MLB stretch drive sees 17 teams holding onto playoff hope
How expanded wildcard concept saved the sport’s final month
Never has September baseball been filled with more hope from more major-league cities and their fans, holding onto the belief they could be playing in October.
Playoff races in both American and National leagues have arrived at what amounts to crunch time. With around 10 games remaining for all, the bottom line is that there are 17 teams at or above .500, in cities that have been able to convince their fanbases they still have a chance to earn, at least, a wild-card spot … if only a sudden, and in many cases unlikely, hot streak would arrive.
It’s good for the game. Bottom line is never have more teams been alive as contenders this late in a season. Baseball’s over-the-years playoff evolution has progressed from one AL and one NL pennant winner facing off in a seven-game World Series (1904-68), to today’s excitingly crowded October dance floor led by a trio of division winners, joined by the next three best records. This format has proven a boon to the business of MLB sport. Kudos to those that run the game (and we don’t say that often) for injecting the game with new life as a viable, thriving (i.e. gambling) enterprise.
This is the second season of MLB qualifying three wildcard teams in each league, with a total of 12 of 30 teams making it to the post-season. It must be pointed out that in the NHL and NBA playoffs it is 16 out of 32, so baseball remains the most difficult major pro sport in which to qualify.
Why expanded playoff field has been right decision leading to positive results.
An expanded playoff field has clearly taken hold of the public’s imagination, serving to keep interest alive in baseball in the months of Sept./Oct. and enthusiasm alive in MLB cities and markets that otherwise would have seen their team playing out the string, over the final 30 games of a “wait-until-next-year” season while turning their attention to other sports – NFL, NHL and NBA.
Twelve MLB playoff teams are going wall-to-wall on their schedule emerging into October, with the need to go pedal to the metal and win three or four intense series. With sports gambling taking over as America’s Pastime, the new format creates an expanded TV audience from old-school fans who will be joined by a younger generation that has specialty and prop bets on the line that need to be seen.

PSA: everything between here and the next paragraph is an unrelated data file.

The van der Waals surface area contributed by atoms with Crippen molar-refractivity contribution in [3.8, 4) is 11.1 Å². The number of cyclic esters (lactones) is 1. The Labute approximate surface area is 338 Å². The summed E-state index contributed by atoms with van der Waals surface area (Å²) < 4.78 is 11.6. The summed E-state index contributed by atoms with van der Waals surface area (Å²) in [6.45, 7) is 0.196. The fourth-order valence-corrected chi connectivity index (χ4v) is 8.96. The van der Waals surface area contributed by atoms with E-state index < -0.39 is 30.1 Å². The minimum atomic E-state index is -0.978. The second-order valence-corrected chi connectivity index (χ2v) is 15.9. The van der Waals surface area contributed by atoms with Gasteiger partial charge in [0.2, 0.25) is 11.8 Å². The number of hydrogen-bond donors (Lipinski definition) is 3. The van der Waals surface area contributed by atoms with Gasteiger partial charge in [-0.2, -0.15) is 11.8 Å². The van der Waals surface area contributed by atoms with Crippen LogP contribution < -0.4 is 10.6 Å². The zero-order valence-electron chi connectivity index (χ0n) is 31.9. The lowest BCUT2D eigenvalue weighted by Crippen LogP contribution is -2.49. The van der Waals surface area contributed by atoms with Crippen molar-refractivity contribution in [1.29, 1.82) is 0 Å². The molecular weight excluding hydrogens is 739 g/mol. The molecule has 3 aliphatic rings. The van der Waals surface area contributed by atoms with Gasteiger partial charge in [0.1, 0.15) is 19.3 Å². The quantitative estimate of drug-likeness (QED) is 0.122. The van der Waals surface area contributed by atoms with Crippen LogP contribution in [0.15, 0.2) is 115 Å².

The more MLB teams that remain invested until the very end of the schedule and in the day-to-day outcome of the season helps explain why there will be fewer mid-90s win totals for wild-card qualifiers now and in the future. Losing teams are competing longer. This year there are likely to be qualifiers in the high 80’s in wins.
In the past, up until the pandemic season in 2020, team rosters from Sept. 1 until season’s end were allowed to expand to 40, basically all their roster players. The larger group would all be available for all games, which was in many ways unfair. Some losing teams used to promote up to 38 players, while other good teams, most likely contenders, would limit call-ups to between 4-7 extra players, with specific skills that could help them win even one needed game down the stretch.
The old disparity that it created between losing teams that used the loophole to see their kids, against good teams trying to rack up as many wins as possible created a clear late-season separation in the standings with teams in the high 90’s in wins facing also-ran teams that didn’t care because they were already out of the post-season race and didn’t care if they lost 85 or lost 95 games.
The difference in logic between those years when the expanded 40-man September roster took effect, and the change in roster size now, is easy to explain. In this day and age, most teams, including the Jays, have fancy player development centres at their spring training site where they can send their top prospects when the minor-league seasons end. They don’t need to keep track of them in major-league clubhouses with major-league money and few at-bats or innings pitched.
Identifying the AL and NL contenders for 12 playoff spots
American League: Division leaders are Orioles, Twins and Astros. The Twins are all alone in the AL Central and have a mortal lock on a five-team grouping that is 99 games under .500. The first-place O’s are battling the Rays for first, while the defending World Series champs, the Astros are locked in a three-way tussle with the Mariners and Rangers.
The Blue Jays are in a solid playoff position, currently waiting for the wreckage to unfold, that will be the result of the upcoming intramural dustup out West (M’s and Rangers with 7 games vs. one another) that will surely allow room for just the division winner and one wildcard from the West.
All seven of those above teams can truthfully claim that their fate is in their own hands in terms of qualifying as the division winner, or one of the three wildcards, while the longshot Yankees have not been eliminated but have been realistically waving the white flag for weeks now.
AL Wildcard Predictions: Rays, Rangers and Blue Jays. The O’s and Astros should win divisions.
National League: While the three NL division races aren’t close, having been locked up by the powerful Braves, the surging Brewers and the cocky Dodgers, the wildcard race has become an unbelievable free-for-all that changes daily.
The Phillies have been most consistent of that potential NL wildcard group, while, with the other two wildcards, you can throw a blanket over the Diamondbacks, Cubs, Marlins and Reds in the standings. The one peripheral contender out West has been the Giants, who are hanging on with a winning record. They have a successful post-season history as World Series winners in 2010-12-14, but are just like the Yankees in that they know this is not their year. But it’s the final 12 days and they are still in the land of the living.
NL Wildcard Predictions: Phillies, Cubs and Marlins.